Nirmalendu “Niru” Pandeya, D.O.’69, FAAOS, FAACS, FAAPRS, FAIS, FICS, overcame more barriers than most to achieve his goal of becoming a doctor. A native of India, he was denied admission to medical school for years because he was “not a regular American.” He was pursuing his Ph.D. in anatomy at the University of Nebraska College of Medicine when he was invited for an interview at the College of Osteopathic Medicine and Surgery (COMS), now DMU. His Nebraska adviser, Dr. John Latta, took the news hard.
“He was convinced that I had a bright future as an anatomist and, as a D.O., I was doomed as a quack and a cultist,” Dr. Pandeya wrote in DMU’s medical humanities journal, Abaton, in 2015. That fear wasn’t unfounded: At the time, in the mid-1960s, osteopathic physicians were considered by many, including the American Medical Association, to be inferior to allopathic physicians. In fact, California had eliminated the practice of osteopathic medicine, and D.O.s weren’t allowed to get a license to practice in Nebraska.
Still, Dr. Pandeya persevered. In the summer of 1965, he moved his family to Des Moines, got a job with the Iowa Highway Commission, inspecting newly constructed segments of Interstate 80, and worked nights and weekend as a lab technician at Mercy Hospital.
“I and two Asian students made the minority quota,” he recalls. “The upperclassmen had done a wonderful job in gathering class notes and old examinations, which came in very handy. In the anatomy notes, they even noted the jokes the old professor used to tell and the type of response we were supposed to give. There were jokes for which we had to just clap, jokes for which we had to holler and clap and then jokes that demanded standing ovations.”
Dr. Pandeya also well remembers two people at the college “who added joy and happiness to our miserable, dull and demanding days of student life” – Gussie LaMar, an elevator operator, and Juanita Buchanan, who worked in the College Clinic and continues to work at the University as a receptionist at the DMU Clinic.
“Among other nice things they did to most of us, they were daily barometers of the foul moods of our frustrated, cantankerous teachers. They warned us if one of the teachers was in a miserable frame of mind more than the usual. They also knew our grades before the teachers posted them!”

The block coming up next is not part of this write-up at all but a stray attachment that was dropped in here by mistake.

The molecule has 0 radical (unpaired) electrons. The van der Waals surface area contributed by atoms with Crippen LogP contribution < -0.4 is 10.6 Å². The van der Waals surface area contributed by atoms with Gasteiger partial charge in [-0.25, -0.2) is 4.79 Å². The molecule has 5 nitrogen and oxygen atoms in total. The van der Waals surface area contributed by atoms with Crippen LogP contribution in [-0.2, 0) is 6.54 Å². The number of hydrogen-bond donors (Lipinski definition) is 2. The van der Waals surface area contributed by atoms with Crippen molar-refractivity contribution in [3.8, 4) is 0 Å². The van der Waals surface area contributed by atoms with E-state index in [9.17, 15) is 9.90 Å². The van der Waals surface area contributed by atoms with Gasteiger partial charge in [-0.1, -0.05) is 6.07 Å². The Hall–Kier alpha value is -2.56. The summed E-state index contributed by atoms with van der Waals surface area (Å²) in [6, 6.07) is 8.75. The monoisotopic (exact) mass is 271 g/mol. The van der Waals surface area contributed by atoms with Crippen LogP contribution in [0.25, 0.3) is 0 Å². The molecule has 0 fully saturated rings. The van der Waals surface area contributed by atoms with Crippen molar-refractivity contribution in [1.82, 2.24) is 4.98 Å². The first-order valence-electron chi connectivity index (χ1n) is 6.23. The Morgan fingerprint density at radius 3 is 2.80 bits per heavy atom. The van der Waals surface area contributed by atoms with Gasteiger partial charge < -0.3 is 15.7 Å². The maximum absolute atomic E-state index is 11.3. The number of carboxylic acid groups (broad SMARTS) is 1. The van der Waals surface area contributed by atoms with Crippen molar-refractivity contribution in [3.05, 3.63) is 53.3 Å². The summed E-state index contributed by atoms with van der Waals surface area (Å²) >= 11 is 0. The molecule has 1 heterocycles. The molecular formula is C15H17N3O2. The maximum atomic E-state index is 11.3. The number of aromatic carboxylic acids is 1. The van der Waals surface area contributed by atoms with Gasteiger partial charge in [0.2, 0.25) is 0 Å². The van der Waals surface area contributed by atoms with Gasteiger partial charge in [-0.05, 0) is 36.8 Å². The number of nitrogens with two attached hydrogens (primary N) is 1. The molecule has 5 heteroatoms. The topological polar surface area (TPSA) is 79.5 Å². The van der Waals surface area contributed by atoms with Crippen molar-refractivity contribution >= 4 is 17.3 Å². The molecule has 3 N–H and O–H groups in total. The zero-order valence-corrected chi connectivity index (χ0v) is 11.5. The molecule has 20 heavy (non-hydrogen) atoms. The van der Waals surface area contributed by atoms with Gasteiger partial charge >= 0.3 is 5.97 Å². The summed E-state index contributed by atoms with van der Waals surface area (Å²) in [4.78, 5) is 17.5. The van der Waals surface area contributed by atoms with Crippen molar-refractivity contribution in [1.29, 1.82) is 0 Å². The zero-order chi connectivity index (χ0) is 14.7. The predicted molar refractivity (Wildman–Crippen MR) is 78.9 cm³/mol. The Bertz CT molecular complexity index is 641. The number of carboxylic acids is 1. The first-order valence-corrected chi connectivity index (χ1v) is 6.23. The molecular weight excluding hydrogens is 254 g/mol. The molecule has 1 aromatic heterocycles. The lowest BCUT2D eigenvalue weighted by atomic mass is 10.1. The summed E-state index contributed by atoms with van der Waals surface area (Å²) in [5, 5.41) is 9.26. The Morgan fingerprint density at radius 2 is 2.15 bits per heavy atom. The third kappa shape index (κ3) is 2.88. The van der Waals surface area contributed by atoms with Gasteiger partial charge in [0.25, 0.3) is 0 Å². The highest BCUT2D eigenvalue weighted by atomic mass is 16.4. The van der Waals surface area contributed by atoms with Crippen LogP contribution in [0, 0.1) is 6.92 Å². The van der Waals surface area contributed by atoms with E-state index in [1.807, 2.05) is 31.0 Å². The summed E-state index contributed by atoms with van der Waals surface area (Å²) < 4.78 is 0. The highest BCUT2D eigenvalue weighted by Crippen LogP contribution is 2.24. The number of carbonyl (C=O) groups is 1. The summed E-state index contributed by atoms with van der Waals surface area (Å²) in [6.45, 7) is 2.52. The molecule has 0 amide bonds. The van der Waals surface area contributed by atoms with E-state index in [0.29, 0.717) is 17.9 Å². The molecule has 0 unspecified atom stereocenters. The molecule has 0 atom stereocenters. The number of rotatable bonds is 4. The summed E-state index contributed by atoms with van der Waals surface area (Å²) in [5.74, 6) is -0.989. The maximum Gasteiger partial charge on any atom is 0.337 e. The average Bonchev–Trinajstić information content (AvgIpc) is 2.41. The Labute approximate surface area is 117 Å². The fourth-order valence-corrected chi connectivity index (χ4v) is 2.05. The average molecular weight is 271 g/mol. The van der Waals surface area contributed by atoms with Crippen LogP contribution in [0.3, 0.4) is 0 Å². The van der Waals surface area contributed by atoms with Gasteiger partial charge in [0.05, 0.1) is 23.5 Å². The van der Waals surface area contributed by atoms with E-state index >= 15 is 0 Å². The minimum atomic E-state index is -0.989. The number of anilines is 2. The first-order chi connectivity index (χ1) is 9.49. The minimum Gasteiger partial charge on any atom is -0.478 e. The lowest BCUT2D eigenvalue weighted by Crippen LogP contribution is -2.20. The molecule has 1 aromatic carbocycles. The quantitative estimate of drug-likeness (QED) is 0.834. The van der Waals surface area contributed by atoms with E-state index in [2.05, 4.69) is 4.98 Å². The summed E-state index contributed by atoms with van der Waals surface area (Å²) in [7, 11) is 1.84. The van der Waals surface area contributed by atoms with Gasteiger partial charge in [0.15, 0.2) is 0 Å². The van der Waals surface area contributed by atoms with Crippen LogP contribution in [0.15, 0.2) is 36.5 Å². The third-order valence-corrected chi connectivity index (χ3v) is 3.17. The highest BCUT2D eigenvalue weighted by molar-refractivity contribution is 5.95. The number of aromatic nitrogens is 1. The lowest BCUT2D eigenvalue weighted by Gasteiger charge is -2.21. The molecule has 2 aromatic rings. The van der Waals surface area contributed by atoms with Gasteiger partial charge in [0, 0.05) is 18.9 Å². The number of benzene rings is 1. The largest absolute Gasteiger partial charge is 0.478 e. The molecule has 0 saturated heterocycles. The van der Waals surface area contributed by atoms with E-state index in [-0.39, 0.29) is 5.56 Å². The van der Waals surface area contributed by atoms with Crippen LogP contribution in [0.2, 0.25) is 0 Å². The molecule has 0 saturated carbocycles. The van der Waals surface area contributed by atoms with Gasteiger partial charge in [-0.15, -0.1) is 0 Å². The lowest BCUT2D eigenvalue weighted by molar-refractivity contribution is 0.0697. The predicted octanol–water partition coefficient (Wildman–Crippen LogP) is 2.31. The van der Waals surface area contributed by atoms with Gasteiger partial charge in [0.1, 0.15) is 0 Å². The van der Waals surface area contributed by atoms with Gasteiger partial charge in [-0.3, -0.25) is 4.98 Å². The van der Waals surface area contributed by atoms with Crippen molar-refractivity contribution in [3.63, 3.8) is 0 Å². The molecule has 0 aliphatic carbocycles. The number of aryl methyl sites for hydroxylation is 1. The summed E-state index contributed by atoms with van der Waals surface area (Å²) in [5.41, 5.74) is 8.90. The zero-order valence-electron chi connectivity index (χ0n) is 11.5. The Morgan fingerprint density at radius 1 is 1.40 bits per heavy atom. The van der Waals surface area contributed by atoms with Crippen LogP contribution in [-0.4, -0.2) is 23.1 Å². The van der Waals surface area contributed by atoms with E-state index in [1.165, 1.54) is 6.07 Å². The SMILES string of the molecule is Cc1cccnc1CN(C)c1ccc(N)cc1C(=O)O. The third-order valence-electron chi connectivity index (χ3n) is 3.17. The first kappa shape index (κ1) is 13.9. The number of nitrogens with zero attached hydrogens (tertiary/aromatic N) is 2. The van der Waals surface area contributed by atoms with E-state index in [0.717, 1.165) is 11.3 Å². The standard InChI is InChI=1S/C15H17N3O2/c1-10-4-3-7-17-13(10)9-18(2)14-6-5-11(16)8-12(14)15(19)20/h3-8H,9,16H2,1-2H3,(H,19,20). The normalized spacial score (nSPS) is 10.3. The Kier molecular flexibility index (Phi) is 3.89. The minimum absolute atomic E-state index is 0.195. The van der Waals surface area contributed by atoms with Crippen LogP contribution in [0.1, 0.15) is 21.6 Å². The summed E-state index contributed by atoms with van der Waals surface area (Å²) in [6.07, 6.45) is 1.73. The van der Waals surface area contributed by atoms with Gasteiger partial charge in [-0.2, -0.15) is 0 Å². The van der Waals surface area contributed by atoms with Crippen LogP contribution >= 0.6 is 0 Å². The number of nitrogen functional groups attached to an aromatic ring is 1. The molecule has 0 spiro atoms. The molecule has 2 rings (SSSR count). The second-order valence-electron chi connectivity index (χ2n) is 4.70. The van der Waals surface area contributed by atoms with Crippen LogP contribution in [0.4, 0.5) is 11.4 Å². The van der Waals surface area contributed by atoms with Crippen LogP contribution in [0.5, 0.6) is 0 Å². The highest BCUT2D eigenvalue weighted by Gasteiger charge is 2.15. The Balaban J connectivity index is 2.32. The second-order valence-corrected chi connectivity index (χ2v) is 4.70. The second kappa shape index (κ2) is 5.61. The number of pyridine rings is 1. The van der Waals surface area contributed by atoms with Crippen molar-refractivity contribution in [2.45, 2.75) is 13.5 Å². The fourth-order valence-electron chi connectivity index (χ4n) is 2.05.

In 1970, the American Medical Association opened membership to osteopathic physicians. Dr. Pandeya completed a surgical residency at the now-defunct Des Moines General Hospital under the tutelage of legendary surgeons Howard Graney, D.O.’33, and Norman Rose, D.O.’63. However, he continued to face discrimination as a “foreigner.”
“I had to super-specialize to survive,” he says. “There was no D.O. plastic surgeon at that time on God’s green earth, and that kind of creative work fascinated me. Every time I mentioned my desire to be a plastic surgeon, my fellow D.O.s, my teachers and my friends looked as if I had lost my mind.”
Again he persevered. He went to Sweden to complete a two-year fellowship in plastic surgery at Karolinska Hospital and Umea University Hospital. He also did rotations at the Uppsala University Hospital and all government hospitals in Stockholm.
“I was willing to work extra hours, so I got tremendous variety and volume in all aspects of plastic and reconstructive surgery, including hand surgery,” he says. “I trained with great plastic surgeons who were widely published and had written books; there were surgical instruments and surgical procedures devised by them and named after them.”
Dr. Pandeya went on to a distinguished career as a chief flight surgeon in the U.S. Air Force and as brigadier general and state air surgeon in the Iowa Air National Guard. He also served as clinical professor of plastic surgery at DMU and at A.T. Still University. Now retired, he looks forward to reconnecting with classmates and current students at his 50-year reunion May 22-24 in Des Moines.
“To my classmates I’d say please do come to our reunion and see the new face of COMS – the changes, the new buildings and the new leadership at DMU,” he says. “Besides having fun, you and your family will see the place that helped us become what we are today. Des Moines is a new city, too – it’s changed for the better as has COMS. There’s no better way to experience it than to come see for yourself.”